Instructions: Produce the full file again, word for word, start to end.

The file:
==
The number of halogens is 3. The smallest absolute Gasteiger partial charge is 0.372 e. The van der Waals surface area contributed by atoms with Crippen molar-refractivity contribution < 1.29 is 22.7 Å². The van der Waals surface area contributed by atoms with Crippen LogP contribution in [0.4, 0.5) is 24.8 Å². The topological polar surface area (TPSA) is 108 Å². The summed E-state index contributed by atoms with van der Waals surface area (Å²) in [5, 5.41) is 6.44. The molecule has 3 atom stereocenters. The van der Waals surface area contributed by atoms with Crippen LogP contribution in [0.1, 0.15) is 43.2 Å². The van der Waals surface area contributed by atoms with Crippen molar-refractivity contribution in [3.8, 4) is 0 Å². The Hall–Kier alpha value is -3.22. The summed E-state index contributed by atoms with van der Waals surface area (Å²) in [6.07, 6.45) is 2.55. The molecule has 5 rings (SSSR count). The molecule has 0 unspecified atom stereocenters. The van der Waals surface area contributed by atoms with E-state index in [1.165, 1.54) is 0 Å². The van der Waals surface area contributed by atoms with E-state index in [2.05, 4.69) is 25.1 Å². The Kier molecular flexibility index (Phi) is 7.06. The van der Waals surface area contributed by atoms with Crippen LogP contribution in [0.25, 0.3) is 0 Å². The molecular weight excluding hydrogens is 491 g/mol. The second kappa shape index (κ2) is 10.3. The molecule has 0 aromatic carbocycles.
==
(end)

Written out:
The number of halogens is 3. The smallest absolute Gasteiger partial charge is 0.372 e. The van der Waals surface area contributed by atoms with Crippen molar-refractivity contribution < 1.29 is 22.7 Å². The van der Waals surface area contributed by atoms with Crippen LogP contribution in [0.4, 0.5) is 24.8 Å². The topological polar surface area (TPSA) is 108 Å². The summed E-state index contributed by atoms with van der Waals surface area (Å²) in [5, 5.41) is 6.44. The molecule has 3 atom stereocenters. The van der Waals surface area contributed by atoms with Crippen LogP contribution in [0.1, 0.15) is 43.2 Å². The van der Waals surface area contributed by atoms with Crippen molar-refractivity contribution in [3.8, 4) is 0 Å². The Hall–Kier alpha value is -3.22. The summed E-state index contributed by atoms with van der Waals surface area (Å²) in [6.07, 6.45) is 2.55. The molecule has 5 rings (SSSR count). The molecule has 0 unspecified atom stereocenters. The van der Waals surface area contributed by atoms with E-state index in [1.165, 1.54) is 0 Å². The van der Waals surface area contributed by atoms with E-state index in [2.05, 4.69) is 25.1 Å². The Kier molecular flexibility index (Phi) is 7.06. The van der Waals surface area contributed by atoms with Crippen LogP contribution in [0.25, 0.3) is 0 Å². The molecular weight excluding hydrogens is 491 g/mol. The second kappa shape index (κ2) is 10.3. The molecule has 0 aromatic carbocycles.